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Filed under At home, Des Moines Dates, Life lessons

Joe’s big 3-0

Joe turned 30 on Oct. 2, and I wanted to make the day extra special for the huz/babydady old man.


I made Joe’s favorite pineapple upside down carrot cake and had to laugh at how pathetic the candle situation looked after he blew them out and we started dishing up.

In mid-September, I was feeling a little bit stressed and overwhelmed and knew I couldn’t pull off a big party with all our friends, so I came up with a concept that would be fun and different and manageable: a little bicycle scavenger hunt/bar crawl for Joe and a few buddies that would culminate in his present reveal.

I decided to invest in a nice Weber grill as Joe’s birthday gift (thank you, freelance checks!) since the grill we’ve been using was purchased second hand 4+ years ago and is on its last, wobbly legs. Home Depot assembled it for free and I managed to fit it into the Subaru and hide it in our neighbors’ garage for a few days. To throw him off the trail, I told Joe not to look in our garage fridge because his present was in there. (Psych! Totally worked.)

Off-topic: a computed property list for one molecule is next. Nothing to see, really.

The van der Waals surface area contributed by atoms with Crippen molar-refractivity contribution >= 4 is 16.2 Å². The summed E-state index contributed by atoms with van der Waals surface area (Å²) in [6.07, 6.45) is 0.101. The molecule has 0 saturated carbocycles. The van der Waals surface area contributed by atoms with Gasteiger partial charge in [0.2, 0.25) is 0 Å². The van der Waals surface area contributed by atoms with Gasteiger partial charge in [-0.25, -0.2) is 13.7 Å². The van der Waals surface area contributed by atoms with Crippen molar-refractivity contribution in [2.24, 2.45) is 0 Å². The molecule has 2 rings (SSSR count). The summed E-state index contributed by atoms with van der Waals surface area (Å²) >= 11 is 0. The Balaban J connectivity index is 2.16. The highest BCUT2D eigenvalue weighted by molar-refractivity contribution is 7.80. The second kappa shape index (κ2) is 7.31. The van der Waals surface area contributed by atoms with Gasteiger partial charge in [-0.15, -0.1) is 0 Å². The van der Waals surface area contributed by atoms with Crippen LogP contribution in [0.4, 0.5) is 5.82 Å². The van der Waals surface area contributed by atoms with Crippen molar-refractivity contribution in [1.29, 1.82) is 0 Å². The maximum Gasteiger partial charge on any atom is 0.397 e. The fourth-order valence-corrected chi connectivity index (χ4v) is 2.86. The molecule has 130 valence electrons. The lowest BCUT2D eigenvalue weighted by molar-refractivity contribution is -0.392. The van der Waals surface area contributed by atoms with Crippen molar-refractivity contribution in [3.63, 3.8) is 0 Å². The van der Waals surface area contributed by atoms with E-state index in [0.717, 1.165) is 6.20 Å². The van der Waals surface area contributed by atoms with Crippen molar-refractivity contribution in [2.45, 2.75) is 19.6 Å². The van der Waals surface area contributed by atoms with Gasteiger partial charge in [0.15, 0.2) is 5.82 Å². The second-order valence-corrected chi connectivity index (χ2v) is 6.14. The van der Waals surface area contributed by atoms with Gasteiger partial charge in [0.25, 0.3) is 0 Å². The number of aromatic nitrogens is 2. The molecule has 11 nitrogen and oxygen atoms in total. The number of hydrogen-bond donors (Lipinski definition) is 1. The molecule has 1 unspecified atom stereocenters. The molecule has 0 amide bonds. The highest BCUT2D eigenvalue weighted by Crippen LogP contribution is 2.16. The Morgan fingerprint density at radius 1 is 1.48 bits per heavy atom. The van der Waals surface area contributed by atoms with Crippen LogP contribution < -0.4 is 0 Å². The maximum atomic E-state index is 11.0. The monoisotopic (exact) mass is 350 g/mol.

The morning of his birthday, I let him in on the plan.


Earlier in the afternoon, I’d left rhyming clues at two neighborhood bars (The Alpine Tap Room and The Library). The idea was that the guys would cycle out in search of the clues and enjoy a few beers while the wives/ladyfriends chopped veggies and meat for kabobs. Then they’d come back to grill out. The answer to the two riddles were “meat” and “heat” — get it? Because his present was a grill?

I included a few packages of beef jerky and money for the pinball machine at the Alpine and a clicker lighter thing at The Library. Joe loved it, and said that the people at both bars were really excited to see the group, because everyone wanted to see them get their clues. I’m super glad I kept it to just two bars, because the men didn’t seem to get my subtle rhyming hints to only have one drink at each stop. There may have been a few hangry – OK time to come back for dinner! texts exchanged.

Speaking of two-wheeled fun, the weekend before Joe’s b-day, we went on our first family bike ride with Emmett. He’s in his carseat inside the trailer. With a monkey.


Mostly unrelated, but our friend Danny just released his first music video with the project MAIDS…

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Filed under I love Des Moines, music

First Father’s Day: Emmett Stephen edition